Instead, I tweeted you, and someone got back to me immediately. I explained the situation to them – that I’d already cleared my account, that I owed you nothing else, that this was just a mistake – and you agreed.

Sorry, you said. It won’t happen again, you said. It was just a flaw in the system, you said.

Good old First Utility, I thought. They might make the odd error now and again, but they’ll hold their hands up and admit when they’re wrong. They’d always have a joke or two on Twitter too, and seemed like decent people.

But you wouldn’t give it up, would you?

Time passed, and then once again, up popped your name in my inbox.

“You owe us money, Mr Billinghay, and we assume because of your repeated refusal to reply to our REGULAR attempts to contact you, that you do not intend to pay this.

This leaves us no option but to involve external agents to claim the money back.”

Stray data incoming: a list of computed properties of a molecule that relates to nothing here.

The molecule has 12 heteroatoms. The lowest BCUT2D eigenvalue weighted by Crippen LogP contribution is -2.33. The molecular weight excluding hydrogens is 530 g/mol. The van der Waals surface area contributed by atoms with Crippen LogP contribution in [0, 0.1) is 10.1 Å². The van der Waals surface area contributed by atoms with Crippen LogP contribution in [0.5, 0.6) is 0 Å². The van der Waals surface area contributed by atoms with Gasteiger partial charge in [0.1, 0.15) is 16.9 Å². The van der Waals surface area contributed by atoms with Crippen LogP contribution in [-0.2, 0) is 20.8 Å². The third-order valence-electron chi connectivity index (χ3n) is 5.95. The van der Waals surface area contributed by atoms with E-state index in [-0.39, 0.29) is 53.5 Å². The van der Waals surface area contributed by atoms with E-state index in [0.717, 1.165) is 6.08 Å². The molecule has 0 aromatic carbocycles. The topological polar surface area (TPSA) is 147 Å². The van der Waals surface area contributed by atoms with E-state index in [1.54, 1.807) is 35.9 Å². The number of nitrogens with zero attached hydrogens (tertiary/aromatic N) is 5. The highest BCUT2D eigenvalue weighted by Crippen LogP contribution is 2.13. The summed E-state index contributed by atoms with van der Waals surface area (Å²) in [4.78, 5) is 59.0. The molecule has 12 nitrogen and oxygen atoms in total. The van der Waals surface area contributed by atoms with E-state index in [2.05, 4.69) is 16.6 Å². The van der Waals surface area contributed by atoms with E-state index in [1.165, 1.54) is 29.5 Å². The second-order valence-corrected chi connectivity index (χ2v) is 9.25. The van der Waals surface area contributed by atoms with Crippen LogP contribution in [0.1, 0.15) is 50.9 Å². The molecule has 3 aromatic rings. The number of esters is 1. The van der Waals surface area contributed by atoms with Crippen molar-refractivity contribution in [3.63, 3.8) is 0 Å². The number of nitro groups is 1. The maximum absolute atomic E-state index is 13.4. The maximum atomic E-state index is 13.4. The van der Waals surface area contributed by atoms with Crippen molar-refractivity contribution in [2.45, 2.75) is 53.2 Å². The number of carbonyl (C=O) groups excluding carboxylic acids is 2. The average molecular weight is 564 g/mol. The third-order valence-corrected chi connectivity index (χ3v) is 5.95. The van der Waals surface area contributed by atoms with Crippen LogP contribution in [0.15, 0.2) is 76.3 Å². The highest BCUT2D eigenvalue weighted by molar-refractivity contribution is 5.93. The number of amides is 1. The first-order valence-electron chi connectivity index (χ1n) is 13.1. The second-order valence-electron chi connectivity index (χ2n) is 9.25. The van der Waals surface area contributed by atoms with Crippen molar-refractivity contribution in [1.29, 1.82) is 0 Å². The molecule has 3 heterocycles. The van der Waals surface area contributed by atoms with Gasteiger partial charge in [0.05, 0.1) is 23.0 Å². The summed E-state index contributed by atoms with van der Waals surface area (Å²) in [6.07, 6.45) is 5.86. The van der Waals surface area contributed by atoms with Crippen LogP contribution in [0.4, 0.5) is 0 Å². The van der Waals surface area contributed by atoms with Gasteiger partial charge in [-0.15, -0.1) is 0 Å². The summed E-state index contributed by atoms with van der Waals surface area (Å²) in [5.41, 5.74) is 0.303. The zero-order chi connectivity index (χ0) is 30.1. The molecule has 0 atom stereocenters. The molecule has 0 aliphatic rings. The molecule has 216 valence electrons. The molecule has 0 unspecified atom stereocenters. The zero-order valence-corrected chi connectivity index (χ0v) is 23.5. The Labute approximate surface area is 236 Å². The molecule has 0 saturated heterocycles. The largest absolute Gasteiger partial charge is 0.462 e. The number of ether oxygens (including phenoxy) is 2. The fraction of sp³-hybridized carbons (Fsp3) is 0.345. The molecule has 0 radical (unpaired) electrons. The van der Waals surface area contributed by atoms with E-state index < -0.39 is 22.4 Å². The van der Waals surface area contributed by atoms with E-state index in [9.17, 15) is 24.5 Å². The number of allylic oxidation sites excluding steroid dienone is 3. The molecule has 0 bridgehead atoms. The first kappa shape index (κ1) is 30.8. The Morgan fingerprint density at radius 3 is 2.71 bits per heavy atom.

Well, now things were getting serious. I’m a big fan of the Channel 5 programme “Can’t Pay? We’ll Take It Away,” but I did not want to ever appear on it. External agents sounded menacing, and me being a little old consumer was a tiny bit scared. Surely you wouldn’t keep making this mistake unless I really did owe you. Surely you wouldn’t send this kind of message unless I was really in trouble. Gosh, I must have done something very wrong. Bad me.

Again I called you. Again I heard your hold music. Again I resorted to Twitter.

The Twitter man told me that the money I owed was due to the following: